Choosing a liquidator for your estate

Past experience reveal that the settlement of estates often marks the end of harmonious relations in the family: Goodbye to holiday gatherings, fun with siblings, anniversaries parties etc.
To avoid these situations, here are are a few basic suggestions:

1. The Will. 
It’s of the utmost importance to make a will. Otherwise,  the assets of your estate will be distributed according to the provisions of the Civil Code and may not reflect your wishes.


2. The Liquidator (formerly the Executor)
Choosing the right person will guarantee a peaceful and professional distribution of your assets amongst the heirs.

Whom should you choose?

If the children are the beneficiaries, select one who meets the following criteria:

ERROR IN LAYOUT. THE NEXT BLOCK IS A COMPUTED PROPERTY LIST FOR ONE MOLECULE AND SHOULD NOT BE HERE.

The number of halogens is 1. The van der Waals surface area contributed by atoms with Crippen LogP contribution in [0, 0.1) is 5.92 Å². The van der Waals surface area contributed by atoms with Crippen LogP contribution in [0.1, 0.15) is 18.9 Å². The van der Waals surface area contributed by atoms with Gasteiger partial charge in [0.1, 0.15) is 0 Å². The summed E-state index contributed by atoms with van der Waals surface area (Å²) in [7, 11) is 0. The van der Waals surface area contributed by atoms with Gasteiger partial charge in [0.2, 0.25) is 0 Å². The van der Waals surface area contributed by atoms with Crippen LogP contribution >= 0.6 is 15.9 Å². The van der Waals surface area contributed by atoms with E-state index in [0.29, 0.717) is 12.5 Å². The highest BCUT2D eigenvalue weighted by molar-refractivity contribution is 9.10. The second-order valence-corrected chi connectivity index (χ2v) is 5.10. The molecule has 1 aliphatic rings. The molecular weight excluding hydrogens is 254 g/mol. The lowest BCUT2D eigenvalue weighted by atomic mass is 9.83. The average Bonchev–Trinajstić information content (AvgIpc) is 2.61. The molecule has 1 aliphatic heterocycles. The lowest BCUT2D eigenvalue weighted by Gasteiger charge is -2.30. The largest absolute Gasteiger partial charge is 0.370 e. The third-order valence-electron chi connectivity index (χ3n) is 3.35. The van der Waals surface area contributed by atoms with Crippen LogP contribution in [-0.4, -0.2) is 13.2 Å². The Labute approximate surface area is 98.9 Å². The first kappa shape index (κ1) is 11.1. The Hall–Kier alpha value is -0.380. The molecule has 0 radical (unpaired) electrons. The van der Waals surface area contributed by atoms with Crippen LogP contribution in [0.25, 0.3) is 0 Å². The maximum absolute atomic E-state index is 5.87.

a) he or she gets along well with the others and it is not necessary that he be the eldest.

b) he or she should have a certain experience with administrative and financial matters.

If the spouse is to be the liquidator, he or she should have the same experience. If no one is qualified in the family, it would be wise to appoint a professional known to the heirs : lawyer, accountant, notary etc.


3. Fees. 

Usually, when the liquidator is a member of the family, his expenses will be reimbursed.

In the case of a third party, depending on the complexity of the estate, the liquidator will be paid from 3 to 6% of the value of the assets plus expenses. The testator sets the fees in the will.

For large and complex estates, you may appoint a specialized firm. Every financial institution has a subsidiary which offer these services.

To summarize:

- Make a will
- Appoint a liquidator who has cordial relations with the heirs and a certain business experience
- If you appoint third parties the fees should vary from 3 to 6 %.

Boverry will publish other capsules on this topic and will be glad to be of assistance in drafting your will.